Perez v. State

Annotate this Case

370 S.W.2d 613 (1963)

Julian PEREZ, Appellant, v. STATE of Arkansas, Appellee.

No. 5083.

Supreme Court of Arkansas.

September 23, 1963.

Sam L. Anderson, Hot Springs, for appellant.

Bruce Bennett, Atty. Gen., by Richard B. Adkisson and John P. Gill, Asst. Attys. Gen., Little Rock, for appellee.

JOHNSON, Justice.

Appellant Julian Perez was one of three men arrested for robbery of a Safeway Grocery Store. On February 11, 1963, he was charged with robbery by information, *614 and trial was set in Garland Circuit Court for May 9, 1963. On the morning of May 9th, an article appeared in the local newspaper relating the facts of the robbery and stating that the other two men charged in the same robbery had pleaded guilty and been sentenced to six years in the penitentiary. In chambers before trial, appellant moved the court for a continuance because of the article and introduced the article into evidence. The motion for a continuance was denied.

At the conclusion of the trial that day, the jury found appellant guilty and sentenced him to six years in the penitentiary.

Appellant has appealed contending that the trial court erred in refusing to grant a continuance on the motion submitted on the morning of trial.

The applicable Arkansas Criminal Procedure statute on continuances is Ark. Stat.Ann. § 43-1705 (1947), which states:

"Postponement. When an indictment is called for trial, or at any time previous thereto, the court, upon sufficient cause shown by either party, may direct the trial to be postponed to another day in the same term, or to another term."

The following section (§ 43-1706) provides that the civil procedure statutes (§§ 27-1402-27-1404) on postponement of trial in civil actions will apply to the postponement of prosecutions on behalf of defendants. These civil procedure statutes relate to postponement after amendment of pleadings, continuance for absence of evidence or witnesses, and payment of costs. Review of our case law reveals that other grounds frequently used are physical or mental condition of defendant, objections to the jury, want of time for preparation, absence of counsel, and surprise at trial.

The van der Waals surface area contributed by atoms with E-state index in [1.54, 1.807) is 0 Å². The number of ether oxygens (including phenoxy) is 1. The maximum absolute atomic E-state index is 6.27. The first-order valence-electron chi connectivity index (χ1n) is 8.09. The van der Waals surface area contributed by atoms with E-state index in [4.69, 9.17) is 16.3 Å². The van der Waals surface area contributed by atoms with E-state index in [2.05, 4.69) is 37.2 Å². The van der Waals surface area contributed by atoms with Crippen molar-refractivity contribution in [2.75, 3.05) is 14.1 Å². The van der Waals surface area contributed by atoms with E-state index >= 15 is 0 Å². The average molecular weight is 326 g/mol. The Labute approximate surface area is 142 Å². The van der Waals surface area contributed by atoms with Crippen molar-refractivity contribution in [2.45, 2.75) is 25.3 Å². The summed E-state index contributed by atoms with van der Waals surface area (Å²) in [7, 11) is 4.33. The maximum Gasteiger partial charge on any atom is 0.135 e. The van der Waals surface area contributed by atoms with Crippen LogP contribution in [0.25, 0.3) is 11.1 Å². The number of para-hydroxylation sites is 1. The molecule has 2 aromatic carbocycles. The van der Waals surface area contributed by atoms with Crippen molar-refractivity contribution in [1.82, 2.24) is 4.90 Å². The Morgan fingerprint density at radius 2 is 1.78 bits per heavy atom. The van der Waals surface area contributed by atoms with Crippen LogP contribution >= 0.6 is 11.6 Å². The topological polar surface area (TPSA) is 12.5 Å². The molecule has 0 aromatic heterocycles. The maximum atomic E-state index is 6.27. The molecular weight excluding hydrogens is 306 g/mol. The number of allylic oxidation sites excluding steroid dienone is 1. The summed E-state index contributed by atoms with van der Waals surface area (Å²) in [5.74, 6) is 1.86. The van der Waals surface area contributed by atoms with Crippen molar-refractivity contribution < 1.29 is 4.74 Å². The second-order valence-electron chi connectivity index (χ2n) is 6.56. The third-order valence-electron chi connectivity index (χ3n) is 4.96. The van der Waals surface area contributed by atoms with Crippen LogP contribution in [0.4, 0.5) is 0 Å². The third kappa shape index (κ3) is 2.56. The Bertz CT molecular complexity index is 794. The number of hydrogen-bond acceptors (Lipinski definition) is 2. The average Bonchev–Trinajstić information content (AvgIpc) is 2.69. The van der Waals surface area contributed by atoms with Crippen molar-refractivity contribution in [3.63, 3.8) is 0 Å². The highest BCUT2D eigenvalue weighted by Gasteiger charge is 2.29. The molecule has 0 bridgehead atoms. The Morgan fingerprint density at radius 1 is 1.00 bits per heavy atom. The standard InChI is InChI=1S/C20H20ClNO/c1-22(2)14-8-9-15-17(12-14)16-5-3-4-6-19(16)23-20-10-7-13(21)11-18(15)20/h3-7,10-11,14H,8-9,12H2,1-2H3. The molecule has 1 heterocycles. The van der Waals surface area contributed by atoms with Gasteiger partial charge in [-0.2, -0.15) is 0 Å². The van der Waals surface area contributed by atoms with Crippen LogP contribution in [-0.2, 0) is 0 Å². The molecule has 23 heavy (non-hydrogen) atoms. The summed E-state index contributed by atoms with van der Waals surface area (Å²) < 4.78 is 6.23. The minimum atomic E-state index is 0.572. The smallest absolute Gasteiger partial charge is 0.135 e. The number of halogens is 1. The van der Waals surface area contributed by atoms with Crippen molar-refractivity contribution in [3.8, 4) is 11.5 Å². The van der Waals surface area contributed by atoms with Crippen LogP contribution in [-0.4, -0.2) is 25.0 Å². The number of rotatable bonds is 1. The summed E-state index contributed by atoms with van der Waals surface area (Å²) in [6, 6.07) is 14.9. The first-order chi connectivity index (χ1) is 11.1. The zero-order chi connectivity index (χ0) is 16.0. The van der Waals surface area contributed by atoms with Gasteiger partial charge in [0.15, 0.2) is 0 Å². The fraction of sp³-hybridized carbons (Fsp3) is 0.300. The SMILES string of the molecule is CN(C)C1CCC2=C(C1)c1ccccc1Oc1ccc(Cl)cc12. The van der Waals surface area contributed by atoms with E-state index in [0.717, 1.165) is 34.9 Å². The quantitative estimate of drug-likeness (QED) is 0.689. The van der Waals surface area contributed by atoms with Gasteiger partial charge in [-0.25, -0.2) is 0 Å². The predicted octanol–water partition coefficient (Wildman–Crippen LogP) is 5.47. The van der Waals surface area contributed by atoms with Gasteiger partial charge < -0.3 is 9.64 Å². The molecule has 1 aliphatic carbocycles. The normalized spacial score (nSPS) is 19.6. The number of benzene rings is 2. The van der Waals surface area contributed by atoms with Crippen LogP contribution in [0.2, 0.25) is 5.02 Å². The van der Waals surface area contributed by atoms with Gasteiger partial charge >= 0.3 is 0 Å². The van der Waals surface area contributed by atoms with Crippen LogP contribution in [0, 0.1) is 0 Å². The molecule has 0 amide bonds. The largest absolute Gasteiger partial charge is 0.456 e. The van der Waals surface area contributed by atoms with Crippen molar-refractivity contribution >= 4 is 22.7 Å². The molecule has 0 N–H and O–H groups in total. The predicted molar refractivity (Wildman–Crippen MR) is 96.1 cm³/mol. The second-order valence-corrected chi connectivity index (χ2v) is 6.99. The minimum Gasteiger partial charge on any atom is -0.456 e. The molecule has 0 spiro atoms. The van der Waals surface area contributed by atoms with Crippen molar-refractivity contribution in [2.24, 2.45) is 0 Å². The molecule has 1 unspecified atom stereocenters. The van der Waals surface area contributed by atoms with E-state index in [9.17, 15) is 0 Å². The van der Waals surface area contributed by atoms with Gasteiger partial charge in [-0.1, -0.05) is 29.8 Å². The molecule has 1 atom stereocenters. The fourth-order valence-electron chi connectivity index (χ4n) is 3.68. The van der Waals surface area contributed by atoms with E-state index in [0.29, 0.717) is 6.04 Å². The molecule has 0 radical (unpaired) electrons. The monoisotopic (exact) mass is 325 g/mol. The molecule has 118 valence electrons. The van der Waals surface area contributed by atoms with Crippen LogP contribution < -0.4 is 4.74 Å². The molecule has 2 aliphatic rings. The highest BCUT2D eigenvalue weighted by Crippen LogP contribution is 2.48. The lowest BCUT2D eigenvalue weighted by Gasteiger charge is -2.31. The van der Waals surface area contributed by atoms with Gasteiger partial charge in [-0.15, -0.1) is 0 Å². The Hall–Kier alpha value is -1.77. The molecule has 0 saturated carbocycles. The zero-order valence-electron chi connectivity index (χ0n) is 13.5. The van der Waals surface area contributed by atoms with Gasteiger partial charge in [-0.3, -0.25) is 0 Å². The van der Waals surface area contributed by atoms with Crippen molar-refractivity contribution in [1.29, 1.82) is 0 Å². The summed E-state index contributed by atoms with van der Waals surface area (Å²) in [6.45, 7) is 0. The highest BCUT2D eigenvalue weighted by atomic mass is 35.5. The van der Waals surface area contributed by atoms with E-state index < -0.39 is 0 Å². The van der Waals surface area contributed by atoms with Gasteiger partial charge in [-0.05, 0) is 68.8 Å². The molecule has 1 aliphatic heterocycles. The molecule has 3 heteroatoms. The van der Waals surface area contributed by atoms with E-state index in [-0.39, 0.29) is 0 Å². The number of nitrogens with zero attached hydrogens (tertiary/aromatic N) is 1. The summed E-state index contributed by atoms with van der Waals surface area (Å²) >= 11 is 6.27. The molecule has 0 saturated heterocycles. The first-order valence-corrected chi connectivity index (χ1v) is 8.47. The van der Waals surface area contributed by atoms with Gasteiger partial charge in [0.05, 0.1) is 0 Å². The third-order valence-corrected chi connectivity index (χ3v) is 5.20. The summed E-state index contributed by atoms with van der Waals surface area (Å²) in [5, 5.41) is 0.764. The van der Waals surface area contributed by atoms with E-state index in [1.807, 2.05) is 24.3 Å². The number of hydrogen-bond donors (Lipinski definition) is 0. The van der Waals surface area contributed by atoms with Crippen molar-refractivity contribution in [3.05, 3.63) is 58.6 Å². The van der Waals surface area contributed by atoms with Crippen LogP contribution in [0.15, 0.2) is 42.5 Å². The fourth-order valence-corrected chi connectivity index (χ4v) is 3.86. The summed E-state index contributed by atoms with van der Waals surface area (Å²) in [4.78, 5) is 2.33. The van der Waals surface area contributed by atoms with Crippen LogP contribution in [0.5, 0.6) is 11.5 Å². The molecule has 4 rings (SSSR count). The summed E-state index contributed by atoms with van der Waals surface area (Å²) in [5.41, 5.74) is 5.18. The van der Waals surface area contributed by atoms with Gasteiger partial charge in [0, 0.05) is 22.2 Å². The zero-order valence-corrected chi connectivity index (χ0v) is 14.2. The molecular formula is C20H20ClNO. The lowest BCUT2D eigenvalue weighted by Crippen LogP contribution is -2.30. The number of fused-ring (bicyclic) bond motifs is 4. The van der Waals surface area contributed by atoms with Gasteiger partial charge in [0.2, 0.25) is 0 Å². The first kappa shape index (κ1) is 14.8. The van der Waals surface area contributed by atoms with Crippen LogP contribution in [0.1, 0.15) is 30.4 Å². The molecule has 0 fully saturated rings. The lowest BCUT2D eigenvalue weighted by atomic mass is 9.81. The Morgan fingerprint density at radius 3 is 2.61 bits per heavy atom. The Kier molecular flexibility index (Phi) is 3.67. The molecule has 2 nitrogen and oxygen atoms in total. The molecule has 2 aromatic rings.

In Moore v. State, 229 Ark. 335, 315 S.W.2d 907, the trial court gave permission for television filming in the corridors during appellant's trial. A radio newscast the night before announced the planned televising, and appellant's attorney moved for a continuance to determine whether the radio announcement adversely affected his client. The motion was denied, and in upholding that ruling this court stated simply, "We fail to see how the radio announcement could be a cause for continuance. The statutes (Ark.Stats. § 43-1705 et seq.) and construing cases specify the essential content and showing that must be made in a motion for continuance; and no such content or showing was here made."